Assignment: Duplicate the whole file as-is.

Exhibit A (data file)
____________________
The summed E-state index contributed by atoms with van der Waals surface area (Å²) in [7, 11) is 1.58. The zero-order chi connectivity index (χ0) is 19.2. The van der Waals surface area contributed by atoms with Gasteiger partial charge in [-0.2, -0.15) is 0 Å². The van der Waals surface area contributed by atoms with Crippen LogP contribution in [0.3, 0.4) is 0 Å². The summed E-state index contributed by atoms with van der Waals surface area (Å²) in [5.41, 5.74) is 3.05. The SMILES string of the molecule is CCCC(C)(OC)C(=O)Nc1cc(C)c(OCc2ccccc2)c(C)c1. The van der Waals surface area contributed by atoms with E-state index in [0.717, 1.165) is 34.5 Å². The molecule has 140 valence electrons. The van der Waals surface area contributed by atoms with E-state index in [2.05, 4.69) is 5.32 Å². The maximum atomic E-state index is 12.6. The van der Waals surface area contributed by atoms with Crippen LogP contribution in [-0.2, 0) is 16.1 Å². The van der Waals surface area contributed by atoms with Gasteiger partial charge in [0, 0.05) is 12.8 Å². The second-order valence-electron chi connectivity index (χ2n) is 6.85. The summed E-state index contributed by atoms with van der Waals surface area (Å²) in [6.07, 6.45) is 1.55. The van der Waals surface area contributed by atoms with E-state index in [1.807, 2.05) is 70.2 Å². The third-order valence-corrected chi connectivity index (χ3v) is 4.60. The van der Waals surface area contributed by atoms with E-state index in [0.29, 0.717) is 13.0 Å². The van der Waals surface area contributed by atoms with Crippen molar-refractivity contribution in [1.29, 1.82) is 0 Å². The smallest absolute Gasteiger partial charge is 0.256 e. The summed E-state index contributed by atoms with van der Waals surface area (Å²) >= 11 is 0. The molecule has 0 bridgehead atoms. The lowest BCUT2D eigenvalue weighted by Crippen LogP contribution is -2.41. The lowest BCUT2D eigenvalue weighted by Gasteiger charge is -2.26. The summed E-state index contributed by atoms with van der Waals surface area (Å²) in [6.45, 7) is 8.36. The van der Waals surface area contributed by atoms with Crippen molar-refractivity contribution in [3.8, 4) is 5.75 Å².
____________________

The summed E-state index contributed by atoms with van der Waals surface area (Å²) in [7, 11) is 1.58. The zero-order chi connectivity index (χ0) is 19.2. The van der Waals surface area contributed by atoms with Gasteiger partial charge in [-0.2, -0.15) is 0 Å². The van der Waals surface area contributed by atoms with Crippen LogP contribution in [0.3, 0.4) is 0 Å². The summed E-state index contributed by atoms with van der Waals surface area (Å²) in [5.41, 5.74) is 3.05. The SMILES string of the molecule is CCCC(C)(OC)C(=O)Nc1cc(C)c(OCc2ccccc2)c(C)c1. The van der Waals surface area contributed by atoms with E-state index in [0.717, 1.165) is 34.5 Å². The molecule has 140 valence electrons. The van der Waals surface area contributed by atoms with E-state index in [2.05, 4.69) is 5.32 Å². The maximum atomic E-state index is 12.6. The van der Waals surface area contributed by atoms with Crippen LogP contribution in [-0.2, 0) is 16.1 Å². The van der Waals surface area contributed by atoms with Gasteiger partial charge in [0, 0.05) is 12.8 Å². The second-order valence-electron chi connectivity index (χ2n) is 6.85. The summed E-state index contributed by atoms with van der Waals surface area (Å²) in [6.07, 6.45) is 1.55. The van der Waals surface area contributed by atoms with E-state index in [1.807, 2.05) is 70.2 Å². The third-order valence-corrected chi connectivity index (χ3v) is 4.60. The van der Waals surface area contributed by atoms with E-state index in [0.29, 0.717) is 13.0 Å². The van der Waals surface area contributed by atoms with Crippen molar-refractivity contribution in [1.29, 1.82) is 0 Å². The smallest absolute Gasteiger partial charge is 0.256 e. The summed E-state index contributed by atoms with van der Waals surface area (Å²) >= 11 is 0. The molecule has 0 bridgehead atoms. The lowest BCUT2D eigenvalue weighted by Crippen LogP contribution is -2.41. The lowest BCUT2D eigenvalue weighted by Gasteiger charge is -2.26. The summed E-state index contributed by atoms with van der Waals surface area (Å²) in [6.45, 7) is 8.36. The van der Waals surface area contributed by atoms with Crippen molar-refractivity contribution in [3.8, 4) is 5.75 Å².